HairBlues is always looking for newer and more innovative ways to aid you with finding methods to support your well-being.   We want you  beautiful on the inside, as well as on the outside.  That’s why when it came to our attention that there is medical care, which you can tap into as a way to get answers to your questions about health issues online, we wanted to tell you about it right away.  What a wonderful thing!  You can  hmedical2 logoave a support group, which knows what you are experiencing because they are trying to manage the same types of  issues.  And guess what?  Just by logging online with your computer, or mobile device,  you can become medical care savvy. Continue reading Crowdsource Your Medical Care

Yoga in 10: Basic Flow – Yoga in 10 | The Dr. Oz Show

last_pic for downward postWe’ve talked about being an exercising beauty before, and how yoga can be part of your routine.  I found a very nice website, which will help you explore yoga.  Click the link when you find an opportunity, and stay beautiful!  The demo will start after a brief Ad 🙂

Yoga in 10: Basic Flow

You don\’t have to practice like a guru to benefit from yoga. Ten minutes a day can improve your balance, breathing and flexibility. Start stretching your way to better health with this fun introduction to the fundamentals of yoga from Steve Ross.via Yoga in 10: Basic Flow – Yoga in 10 | The Dr. Oz Show.

Enjoy!

Native American Beauty Conversations

canstockphoto9030450Some of you may remember our post last year, which gave us ideas for using natural products to enhance our beauty.  As you may recall, those suggestions came from old beauty rituals used by Native Americans.  Well, once again we have found some wonderful suggestions for taking care of yourself using ancient Native American Wisdom.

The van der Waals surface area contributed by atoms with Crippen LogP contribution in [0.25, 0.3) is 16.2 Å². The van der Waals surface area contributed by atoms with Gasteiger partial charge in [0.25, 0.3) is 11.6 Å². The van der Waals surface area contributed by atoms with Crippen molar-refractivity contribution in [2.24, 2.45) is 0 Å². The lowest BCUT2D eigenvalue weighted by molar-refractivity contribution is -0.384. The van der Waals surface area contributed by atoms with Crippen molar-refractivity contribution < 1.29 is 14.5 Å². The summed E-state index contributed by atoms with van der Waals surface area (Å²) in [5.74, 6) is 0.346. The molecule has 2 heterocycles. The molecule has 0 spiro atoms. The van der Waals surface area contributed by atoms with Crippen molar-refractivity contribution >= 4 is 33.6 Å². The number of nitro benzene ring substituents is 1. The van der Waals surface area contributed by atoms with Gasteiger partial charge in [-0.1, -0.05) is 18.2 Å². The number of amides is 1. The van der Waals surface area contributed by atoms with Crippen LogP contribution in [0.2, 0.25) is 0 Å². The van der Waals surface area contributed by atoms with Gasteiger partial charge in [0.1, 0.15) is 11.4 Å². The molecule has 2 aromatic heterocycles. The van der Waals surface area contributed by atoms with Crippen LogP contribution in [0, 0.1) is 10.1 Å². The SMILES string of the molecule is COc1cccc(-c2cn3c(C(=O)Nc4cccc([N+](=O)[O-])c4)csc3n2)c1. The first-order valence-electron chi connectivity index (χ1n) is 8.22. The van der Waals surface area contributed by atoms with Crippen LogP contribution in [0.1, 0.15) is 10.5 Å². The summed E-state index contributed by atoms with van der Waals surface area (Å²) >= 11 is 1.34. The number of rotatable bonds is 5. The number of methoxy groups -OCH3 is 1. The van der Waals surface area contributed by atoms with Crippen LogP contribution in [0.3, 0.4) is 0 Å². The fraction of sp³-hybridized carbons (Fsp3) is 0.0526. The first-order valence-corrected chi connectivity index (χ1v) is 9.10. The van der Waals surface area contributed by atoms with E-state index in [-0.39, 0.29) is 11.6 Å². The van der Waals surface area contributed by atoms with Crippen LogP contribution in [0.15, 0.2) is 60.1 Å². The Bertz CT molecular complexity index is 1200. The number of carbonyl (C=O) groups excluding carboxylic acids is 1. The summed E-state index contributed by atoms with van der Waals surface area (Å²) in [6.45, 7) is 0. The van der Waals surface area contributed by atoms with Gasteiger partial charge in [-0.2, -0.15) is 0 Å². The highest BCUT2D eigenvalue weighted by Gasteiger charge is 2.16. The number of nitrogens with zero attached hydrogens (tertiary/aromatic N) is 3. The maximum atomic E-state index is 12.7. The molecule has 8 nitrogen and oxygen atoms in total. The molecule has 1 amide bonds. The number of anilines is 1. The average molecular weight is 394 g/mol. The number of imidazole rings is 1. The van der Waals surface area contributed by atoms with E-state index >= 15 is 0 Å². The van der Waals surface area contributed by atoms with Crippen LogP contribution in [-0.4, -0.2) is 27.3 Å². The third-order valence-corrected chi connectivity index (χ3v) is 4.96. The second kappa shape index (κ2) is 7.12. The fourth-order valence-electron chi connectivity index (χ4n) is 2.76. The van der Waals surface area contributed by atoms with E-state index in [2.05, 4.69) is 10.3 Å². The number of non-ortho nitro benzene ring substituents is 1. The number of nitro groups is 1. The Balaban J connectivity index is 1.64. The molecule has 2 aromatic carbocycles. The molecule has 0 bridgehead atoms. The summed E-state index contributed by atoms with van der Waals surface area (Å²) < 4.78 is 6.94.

Native American Beauty Wisdom:  Blueberry Honey? Honeysuckle Chamomile? Body Butters?  These are just a few of the names used for the products made by the Native Wisdom company.  Why don’t you check it out for yourself.  I assure you, it will be a nice learning experience. Native Wisdom is a 100% Native American owned company. Products are made from the highest quality ingredients utilizing Native American Herbology passed down from  family elders.  The co-owners of the company are three sisters.  The eldest sister, a former chemist for the FDA, did extensive research on herbal products.  The middle sister has over 10 years experience in the skin care industry.  The youngest sister, a dean’s list student pursuing her MBA, specializes in marketing research for the company. via: http://www.nativewisdombeauty.com/index.cfm/fa/pages.main/pageID/2